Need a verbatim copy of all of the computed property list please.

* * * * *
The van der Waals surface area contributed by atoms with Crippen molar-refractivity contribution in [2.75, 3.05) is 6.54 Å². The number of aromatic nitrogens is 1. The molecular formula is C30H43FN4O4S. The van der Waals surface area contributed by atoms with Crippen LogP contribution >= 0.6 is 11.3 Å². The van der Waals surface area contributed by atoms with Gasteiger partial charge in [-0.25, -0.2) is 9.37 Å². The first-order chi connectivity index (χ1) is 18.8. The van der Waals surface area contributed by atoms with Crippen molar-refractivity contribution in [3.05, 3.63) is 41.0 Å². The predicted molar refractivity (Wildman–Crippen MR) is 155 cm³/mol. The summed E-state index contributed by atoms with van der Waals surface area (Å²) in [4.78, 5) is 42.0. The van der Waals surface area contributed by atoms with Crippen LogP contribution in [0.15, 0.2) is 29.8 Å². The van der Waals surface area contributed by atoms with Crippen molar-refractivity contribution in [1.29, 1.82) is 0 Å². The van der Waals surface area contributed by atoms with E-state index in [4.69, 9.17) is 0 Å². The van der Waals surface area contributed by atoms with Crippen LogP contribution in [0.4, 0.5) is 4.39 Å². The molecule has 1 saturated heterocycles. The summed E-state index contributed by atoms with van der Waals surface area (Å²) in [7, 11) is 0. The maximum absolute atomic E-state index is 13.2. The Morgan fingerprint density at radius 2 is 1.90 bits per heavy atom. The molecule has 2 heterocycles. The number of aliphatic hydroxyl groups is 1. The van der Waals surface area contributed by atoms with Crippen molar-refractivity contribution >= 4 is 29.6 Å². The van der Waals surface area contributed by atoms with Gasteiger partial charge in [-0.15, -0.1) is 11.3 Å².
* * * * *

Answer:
The van der Waals surface area contributed by atoms with Crippen molar-refractivity contribution in [2.75, 3.05) is 6.54 Å². The number of aromatic nitrogens is 1. The molecular formula is C30H43FN4O4S. The van der Waals surface area contributed by atoms with Crippen LogP contribution >= 0.6 is 11.3 Å². The van der Waals surface area contributed by atoms with Gasteiger partial charge in [-0.25, -0.2) is 9.37 Å². The first-order chi connectivity index (χ1) is 18.8. The van der Waals surface area contributed by atoms with Crippen molar-refractivity contribution in [3.05, 3.63) is 41.0 Å². The predicted molar refractivity (Wildman–Crippen MR) is 155 cm³/mol. The summed E-state index contributed by atoms with van der Waals surface area (Å²) in [4.78, 5) is 42.0. The van der Waals surface area contributed by atoms with Crippen LogP contribution in [0.15, 0.2) is 29.8 Å². The van der Waals surface area contributed by atoms with Crippen molar-refractivity contribution in [1.29, 1.82) is 0 Å². The van der Waals surface area contributed by atoms with E-state index in [4.69, 9.17) is 0 Å². The van der Waals surface area contributed by atoms with Crippen LogP contribution in [0.4, 0.5) is 4.39 Å². The molecule has 1 saturated heterocycles. The summed E-state index contributed by atoms with van der Waals surface area (Å²) in [7, 11) is 0. The maximum absolute atomic E-state index is 13.2. The Morgan fingerprint density at radius 2 is 1.90 bits per heavy atom. The molecule has 2 heterocycles. The number of aliphatic hydroxyl groups is 1. The van der Waals surface area contributed by atoms with Crippen molar-refractivity contribution >= 4 is 29.6 Å². The van der Waals surface area contributed by atoms with Gasteiger partial charge in [-0.15, -0.1) is 11.3 Å².